By Zina Lahham (M.S. Commerce ’23)
If you’re exploring different tracks offered by UVA McIntire’s M.S. in Commerce Program and are unsure where to start, I highly encourage you to consider the Business Analytics Track. I decided to study Business Analytics at McIntire because it offers students a carefully curated skill set indispensable to strategic decision-making.
At first, I was unsure which track would be best for me. Although I was confident that each of the M.S. in Commerce track choices offers excellent programs, I wanted to choose a path aligned with my goals and interests.
What Is Business Analytics?
Before learning more about it, I thought Business Analytics (BA) would just be looking at data and crunching numbers all day. And it definitely involves that. But I realized it is much more about the story the data tells. In an ever-evolving technological world, many cases have shown that good data doesn’t entail good decision-making, and business leaders must be prepared with the ability to actually understand how to interpret the tremendous amounts of data available just at our fingertips. This is much more exciting than I initially thought it to be.
From guarding against biases to identifying clear and measurable objectives, meaningfully and accurately interpreting data is essential to boosting organizations’ overall health and long-term performance.
Studying BA allows you to offer holistic solutions, based on data, to complex business challenges.
What Business Analytics Courses Does the M.S. in Commerce Program Offer?
M.S. in Commerce students of all tracks start the semester with the Integrated Core Experience, a collection of courses that deep dive into topics ranging from strategy to organizational behavior, accounting, and finance.
In the fall semester’s second half, Business Analytics Track students take Data Management for Decision Making. This course, taught by Professors Yi Liang and Brent Kitchens, offers students the opportunity to build a foundation in web analytics and search analytics. We got lots of hands-on experience with programming languages like SQL. We also practiced creating ERDs and relational schemas. There is a balance between independent work and teamwork, giving students the time needed to strengthen their understanding of the material before contributing to team deliverables. The class environment is collaborative, and Professor Liang identified interacting with students with diverse perspectives and insightful questions as one of his favorite parts of teaching the course.
“The class is fun,” Della Zhang (M.S. in Commerce’ 23) said. “We work on labs and get to code on our own in SQL, which is helpful and can be used for future jobs.” Zhang chose the BA track to get more experience with coding.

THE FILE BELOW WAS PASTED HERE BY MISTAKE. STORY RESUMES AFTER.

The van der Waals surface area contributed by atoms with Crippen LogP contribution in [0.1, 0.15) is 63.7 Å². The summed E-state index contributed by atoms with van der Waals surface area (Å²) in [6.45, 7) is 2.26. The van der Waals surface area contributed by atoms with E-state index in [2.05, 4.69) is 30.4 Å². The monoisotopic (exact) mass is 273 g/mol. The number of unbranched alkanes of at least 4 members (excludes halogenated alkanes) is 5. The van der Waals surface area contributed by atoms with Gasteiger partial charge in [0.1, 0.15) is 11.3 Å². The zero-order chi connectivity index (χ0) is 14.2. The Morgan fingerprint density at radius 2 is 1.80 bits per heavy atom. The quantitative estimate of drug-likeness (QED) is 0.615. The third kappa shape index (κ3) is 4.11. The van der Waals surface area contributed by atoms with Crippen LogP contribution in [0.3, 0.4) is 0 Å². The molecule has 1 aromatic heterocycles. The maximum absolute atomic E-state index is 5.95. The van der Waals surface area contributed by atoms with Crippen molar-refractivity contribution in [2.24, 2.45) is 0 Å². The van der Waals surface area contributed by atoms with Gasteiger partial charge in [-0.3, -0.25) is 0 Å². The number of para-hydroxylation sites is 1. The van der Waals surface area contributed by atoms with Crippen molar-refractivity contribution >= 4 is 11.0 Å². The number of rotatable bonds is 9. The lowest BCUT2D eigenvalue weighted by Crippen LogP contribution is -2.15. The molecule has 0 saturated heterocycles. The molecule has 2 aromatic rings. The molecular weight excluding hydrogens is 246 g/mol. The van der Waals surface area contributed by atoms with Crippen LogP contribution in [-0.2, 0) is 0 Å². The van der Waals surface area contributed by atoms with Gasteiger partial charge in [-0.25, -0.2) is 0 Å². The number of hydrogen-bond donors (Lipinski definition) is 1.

In the spring, students choose 12 credits of track-specific courses and a three-credit course, Foundations in Global Commerce, designed to prepare students for the Global Immersion Experience (GIE). Track courses include Managerial View of AI, Predictive Analytics with Low Code Technology, Unstructured Data Analytics, and Python for Data Science.
Bashshar Osman (M.S. in Commerce’ 23) especially looked forward to Unstructured Data Analytics. “It reflects the kind of work I’ll be doing after school as a Business Analyst, working with big, unorganized data,” Osman explained. In Unstructured Data Analytics, students are exposed to big data technologies, including NoSQL and Hadoop.
Why Study Business Analytics at McIntire?
The Business Analytics Track at McIntire plays a crucial role in preparing graduates to be successful throughout their careers and helps them secure their first roles. There are many reasons to choose McIntire, from preparing graduates with relevant coursework with leading professors and faculty to granting access to a solid and international alum network.
Professor Liang, an expert in financial reporting and information systems, emphasized the increasing importance of data analytics in today’s professional world. Professor Liang explained that firms increasingly demand familiarity with data management tools such as SQL. By choosing the Business Analytics Track, Professor Liang notes, graduates have a “competitive advantage, especially if firms are interested in people with data analytics or data management skills.”
My peers in the Business Analytics Track echoed similar sentiments. Anurika Kumar (M.S. in Commerce’ 23) told me that reading through job requirements swayed her toward the track. “To land that future job, I needed the applicable skills.”
Appian maintains that to succeed in their Associate Consultant role, candidates must have a “solid foundation of, or love for, technology.” Booz Allen Hamilton includes “knowledge of problem-solving and data analysis” in their preferred skills for an incoming General Management Consultant.
Understanding the role of data in decision-making allows McIntire graduates to emerge at the forefront of harnessing technology for optimal decision-making practices.